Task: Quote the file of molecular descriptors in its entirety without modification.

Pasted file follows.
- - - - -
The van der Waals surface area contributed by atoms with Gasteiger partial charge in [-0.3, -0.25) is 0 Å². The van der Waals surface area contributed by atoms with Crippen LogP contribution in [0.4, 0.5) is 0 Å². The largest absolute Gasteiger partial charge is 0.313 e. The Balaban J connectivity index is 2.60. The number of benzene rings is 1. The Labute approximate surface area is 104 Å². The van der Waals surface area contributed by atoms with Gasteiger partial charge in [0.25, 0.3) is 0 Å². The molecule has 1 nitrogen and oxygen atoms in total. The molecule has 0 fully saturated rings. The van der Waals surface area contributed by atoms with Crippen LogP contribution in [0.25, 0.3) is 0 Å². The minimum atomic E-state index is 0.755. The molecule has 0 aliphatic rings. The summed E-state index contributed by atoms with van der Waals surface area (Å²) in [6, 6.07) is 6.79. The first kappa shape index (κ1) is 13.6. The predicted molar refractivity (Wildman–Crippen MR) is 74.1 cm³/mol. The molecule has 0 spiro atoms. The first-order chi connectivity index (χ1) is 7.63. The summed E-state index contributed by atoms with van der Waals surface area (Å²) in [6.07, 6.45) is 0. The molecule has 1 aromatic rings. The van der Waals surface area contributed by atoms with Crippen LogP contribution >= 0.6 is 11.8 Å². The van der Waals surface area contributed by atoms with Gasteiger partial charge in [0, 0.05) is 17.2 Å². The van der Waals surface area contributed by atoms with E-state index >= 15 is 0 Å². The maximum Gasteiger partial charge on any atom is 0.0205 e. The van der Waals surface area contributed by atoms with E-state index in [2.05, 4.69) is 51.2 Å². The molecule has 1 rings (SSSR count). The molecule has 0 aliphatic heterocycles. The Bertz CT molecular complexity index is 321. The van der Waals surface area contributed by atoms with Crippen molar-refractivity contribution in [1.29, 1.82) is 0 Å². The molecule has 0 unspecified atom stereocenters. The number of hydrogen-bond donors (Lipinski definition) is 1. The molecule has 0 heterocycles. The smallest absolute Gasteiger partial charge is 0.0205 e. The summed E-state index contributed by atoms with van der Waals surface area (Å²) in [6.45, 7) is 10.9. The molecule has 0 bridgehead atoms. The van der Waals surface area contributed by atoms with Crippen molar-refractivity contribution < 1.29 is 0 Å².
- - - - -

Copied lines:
The van der Waals surface area contributed by atoms with Gasteiger partial charge in [-0.3, -0.25) is 0 Å². The van der Waals surface area contributed by atoms with Crippen LogP contribution in [0.4, 0.5) is 0 Å². The largest absolute Gasteiger partial charge is 0.313 e. The Balaban J connectivity index is 2.60. The number of benzene rings is 1. The Labute approximate surface area is 104 Å². The van der Waals surface area contributed by atoms with Gasteiger partial charge in [0.25, 0.3) is 0 Å². The molecule has 1 nitrogen and oxygen atoms in total. The molecule has 0 fully saturated rings. The van der Waals surface area contributed by atoms with Crippen LogP contribution in [0.25, 0.3) is 0 Å². The minimum atomic E-state index is 0.755. The molecule has 0 aliphatic rings. The summed E-state index contributed by atoms with van der Waals surface area (Å²) in [6, 6.07) is 6.79. The first kappa shape index (κ1) is 13.6. The predicted molar refractivity (Wildman–Crippen MR) is 74.1 cm³/mol. The molecule has 0 spiro atoms. The first-order chi connectivity index (χ1) is 7.63. The summed E-state index contributed by atoms with van der Waals surface area (Å²) in [6.07, 6.45) is 0. The molecule has 1 aromatic rings. The van der Waals surface area contributed by atoms with Crippen LogP contribution >= 0.6 is 11.8 Å². The van der Waals surface area contributed by atoms with Gasteiger partial charge in [0, 0.05) is 17.2 Å². The van der Waals surface area contributed by atoms with E-state index >= 15 is 0 Å². The maximum Gasteiger partial charge on any atom is 0.0205 e. The van der Waals surface area contributed by atoms with E-state index in [2.05, 4.69) is 51.2 Å². The molecule has 1 rings (SSSR count). The molecule has 0 aliphatic heterocycles. The Bertz CT molecular complexity index is 321. The van der Waals surface area contributed by atoms with Crippen molar-refractivity contribution in [1.29, 1.82) is 0 Å². The molecule has 0 unspecified atom stereocenters. The number of hydrogen-bond donors (Lipinski definition) is 1. The molecule has 0 heterocycles. The smallest absolute Gasteiger partial charge is 0.0205 e. The summed E-state index contributed by atoms with van der Waals surface area (Å²) in [6.45, 7) is 10.9. The molecule has 0 bridgehead atoms. The van der Waals surface area contributed by atoms with Crippen molar-refractivity contribution < 1.29 is 0 Å².